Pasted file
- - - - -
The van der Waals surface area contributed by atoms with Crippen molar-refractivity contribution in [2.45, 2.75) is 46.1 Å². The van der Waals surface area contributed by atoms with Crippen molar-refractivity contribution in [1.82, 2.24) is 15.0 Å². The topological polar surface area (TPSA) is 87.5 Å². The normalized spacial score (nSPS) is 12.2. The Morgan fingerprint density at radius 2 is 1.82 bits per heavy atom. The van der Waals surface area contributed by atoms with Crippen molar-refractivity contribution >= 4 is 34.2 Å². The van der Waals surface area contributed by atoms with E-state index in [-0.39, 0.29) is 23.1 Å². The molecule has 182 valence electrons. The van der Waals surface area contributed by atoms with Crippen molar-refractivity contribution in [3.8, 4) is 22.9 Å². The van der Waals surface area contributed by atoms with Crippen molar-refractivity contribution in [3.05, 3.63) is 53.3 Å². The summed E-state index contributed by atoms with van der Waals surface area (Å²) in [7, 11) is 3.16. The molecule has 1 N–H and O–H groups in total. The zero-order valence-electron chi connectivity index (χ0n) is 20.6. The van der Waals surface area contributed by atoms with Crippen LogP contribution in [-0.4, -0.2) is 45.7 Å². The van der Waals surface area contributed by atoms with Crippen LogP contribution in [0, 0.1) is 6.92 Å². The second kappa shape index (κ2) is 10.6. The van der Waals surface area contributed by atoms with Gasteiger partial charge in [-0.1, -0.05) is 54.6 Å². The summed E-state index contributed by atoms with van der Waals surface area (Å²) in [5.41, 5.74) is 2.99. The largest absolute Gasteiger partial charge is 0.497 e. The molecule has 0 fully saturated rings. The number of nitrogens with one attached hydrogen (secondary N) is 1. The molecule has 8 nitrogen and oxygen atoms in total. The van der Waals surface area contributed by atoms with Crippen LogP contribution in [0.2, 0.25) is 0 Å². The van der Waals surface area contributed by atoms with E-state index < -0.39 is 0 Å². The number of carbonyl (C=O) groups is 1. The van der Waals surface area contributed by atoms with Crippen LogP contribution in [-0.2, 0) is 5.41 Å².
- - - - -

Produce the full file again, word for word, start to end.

The van der Waals surface area contributed by atoms with Crippen molar-refractivity contribution in [2.45, 2.75) is 46.1 Å². The van der Waals surface area contributed by atoms with Crippen molar-refractivity contribution in [1.82, 2.24) is 15.0 Å². The topological polar surface area (TPSA) is 87.5 Å². The normalized spacial score (nSPS) is 12.2. The Morgan fingerprint density at radius 2 is 1.82 bits per heavy atom. The van der Waals surface area contributed by atoms with Crippen molar-refractivity contribution >= 4 is 34.2 Å². The van der Waals surface area contributed by atoms with E-state index in [-0.39, 0.29) is 23.1 Å². The molecule has 182 valence electrons. The van der Waals surface area contributed by atoms with Crippen molar-refractivity contribution in [3.8, 4) is 22.9 Å². The van der Waals surface area contributed by atoms with Crippen molar-refractivity contribution in [3.05, 3.63) is 53.3 Å². The summed E-state index contributed by atoms with van der Waals surface area (Å²) in [7, 11) is 3.16. The molecule has 1 N–H and O–H groups in total. The zero-order valence-electron chi connectivity index (χ0n) is 20.6. The van der Waals surface area contributed by atoms with Crippen LogP contribution in [-0.4, -0.2) is 45.7 Å². The van der Waals surface area contributed by atoms with Crippen LogP contribution in [0, 0.1) is 6.92 Å². The second kappa shape index (κ2) is 10.6. The van der Waals surface area contributed by atoms with Gasteiger partial charge in [-0.1, -0.05) is 54.6 Å². The summed E-state index contributed by atoms with van der Waals surface area (Å²) in [5.41, 5.74) is 2.99. The largest absolute Gasteiger partial charge is 0.497 e. The molecule has 0 fully saturated rings. The number of nitrogens with one attached hydrogen (secondary N) is 1. The molecule has 8 nitrogen and oxygen atoms in total. The van der Waals surface area contributed by atoms with Crippen LogP contribution in [0.2, 0.25) is 0 Å². The van der Waals surface area contributed by atoms with E-state index < -0.39 is 0 Å². The number of carbonyl (C=O) groups is 1. The van der Waals surface area contributed by atoms with Crippen LogP contribution in [-0.2, 0) is 5.41 Å².